If I use a pen name, though, I can choose it based on typographical possibilities!  I can choose the initial letters, and all the rest of the letters and make each name any length I freaking well please.  I can have interlocking As and Vs, or nest a short first name between the risers at the beginning and end of the last name. Or do that thing with the large block sanserif type where a long first name is stacked, in small type, on top of a gigantic but short last name.

I can change an N to an M just to make the text line up the way I want. I can add or subtract a vowel.


As I look over various pulp covers for the right "look" for the series, I find that the one that works best is one that depends on the type being really plain and boring.  No stacking, no interlocking.  Who cares whether it's an N or an M?

I can't find any examples just now, but it was a post-pulp paperback style, oddly self-conscious, while pretending it isn't.  Kind of a "hipster meets grunge" thing: where there would be this incredible mid-century modern art, but the typography and design elements were so plain they seemed to say "Hey, this is just a cover on a cheap pulp paperback - it's what's inside that matters."  Kind of pretentious and anti-pretentious at the same time.

Which is something you can say for a lot of visual arts of the period.

And for that particular style, it doesn't matter what your name is. It's like typing it on a typewriter.  If it comes out ugly, that's just how it is.

(Maybe, someday, when I track down the examples of what to do, I'll explain why I think this would be a good style to use.)

So anyway... much as I like the idea of using a pen name for these books, I am beginning to lean away from the idea. 

It will, of course, ultimately depend on how these books come out, and how the art comes out.  It's just looking more and more like it's all a part of my existing brand.

See you in the funny papers.


Elizabeth Spann Craig said...

Although I don't have a problem taking a pen name (taking on my second pen name now), I wonder if it would be the right move for *you*...and it seems like you're coming to that conclusion, too.

Of course, you *could* do sort of what I'm doing and be Cam LaGuire (you don't really seem like a Cam, but you could do it!) or another variation on your name and then they'd be connected but still different. You'd connect to the books on your site.

Or you could write under a pen name and then market to your newsletter list and tell everyone that you're putting a book out under another name, talk up the book, and then they can choose if they want to check it out.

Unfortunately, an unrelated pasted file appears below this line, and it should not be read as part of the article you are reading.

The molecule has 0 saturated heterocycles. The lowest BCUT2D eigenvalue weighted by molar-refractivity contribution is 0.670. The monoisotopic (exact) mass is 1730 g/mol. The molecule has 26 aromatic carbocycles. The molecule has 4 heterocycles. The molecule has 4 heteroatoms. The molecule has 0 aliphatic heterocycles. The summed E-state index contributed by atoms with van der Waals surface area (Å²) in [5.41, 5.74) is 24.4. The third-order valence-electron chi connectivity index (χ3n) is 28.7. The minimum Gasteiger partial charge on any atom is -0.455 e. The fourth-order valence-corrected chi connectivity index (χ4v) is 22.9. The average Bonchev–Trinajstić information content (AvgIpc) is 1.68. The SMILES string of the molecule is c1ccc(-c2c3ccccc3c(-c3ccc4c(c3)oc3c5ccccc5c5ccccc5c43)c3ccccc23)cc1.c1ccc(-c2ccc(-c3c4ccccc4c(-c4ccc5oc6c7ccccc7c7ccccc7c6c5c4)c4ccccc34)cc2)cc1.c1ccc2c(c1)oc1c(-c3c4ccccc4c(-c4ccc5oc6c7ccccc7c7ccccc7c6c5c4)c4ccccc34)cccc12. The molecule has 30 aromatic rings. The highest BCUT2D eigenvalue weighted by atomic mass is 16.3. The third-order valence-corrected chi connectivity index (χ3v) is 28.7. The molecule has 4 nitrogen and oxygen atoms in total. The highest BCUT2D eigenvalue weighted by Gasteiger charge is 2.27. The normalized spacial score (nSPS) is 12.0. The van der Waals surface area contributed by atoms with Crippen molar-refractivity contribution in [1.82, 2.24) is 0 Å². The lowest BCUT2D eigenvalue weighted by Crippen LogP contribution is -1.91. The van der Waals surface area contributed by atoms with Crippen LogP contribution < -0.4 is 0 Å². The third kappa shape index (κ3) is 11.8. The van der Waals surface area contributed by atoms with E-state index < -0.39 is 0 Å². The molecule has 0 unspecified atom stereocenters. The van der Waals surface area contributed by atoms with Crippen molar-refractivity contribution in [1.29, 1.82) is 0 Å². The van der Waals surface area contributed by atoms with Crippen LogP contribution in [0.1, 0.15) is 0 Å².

But, yeah, your stuff is already so diverse, I'm not sure I'd even bother with the extra promo required for a pen name.

The Daring Novelist said...

If I did use a pen name, it would be an "open" pen name -- I'd tell everyone about it.

But, for the most part, I think I just have to get this project done, and see what I've got first.

JenBusick said...

Have you read "Discoverability" by Kristine Kathryn Rusch? Excellent book. She talks a lot about pen names (she wishes she didn't have so many -- she has a bunch). Her suggestion is to use your name on all of your work, and distinguish one genre from another using cover design/cover art, so that readers know what to expect from any given book.

The Daring Novelist said...

Hey, Jen! (Your comment came up in the queue twice -- older comments are set to "moderation" so you probably wrote it twice thinking the first didn't "take")

Yes, I've read a lot of both Kris and Dean on the subject. (Dean and I were at the same Clarion 32 years ago, yikes!) They're very good, and they've changed their minds significantly over the past few years.

The main thing about a pen name is that you can easily undo it. (Just add a "writing as" line, and list your real name as a co-writer in the KDP dashboard, and it's yours again.) You can't, however, go the other way. Once you put something under your own name, you can't separate it from that name. I.e. you can add names, but you can't subtract them.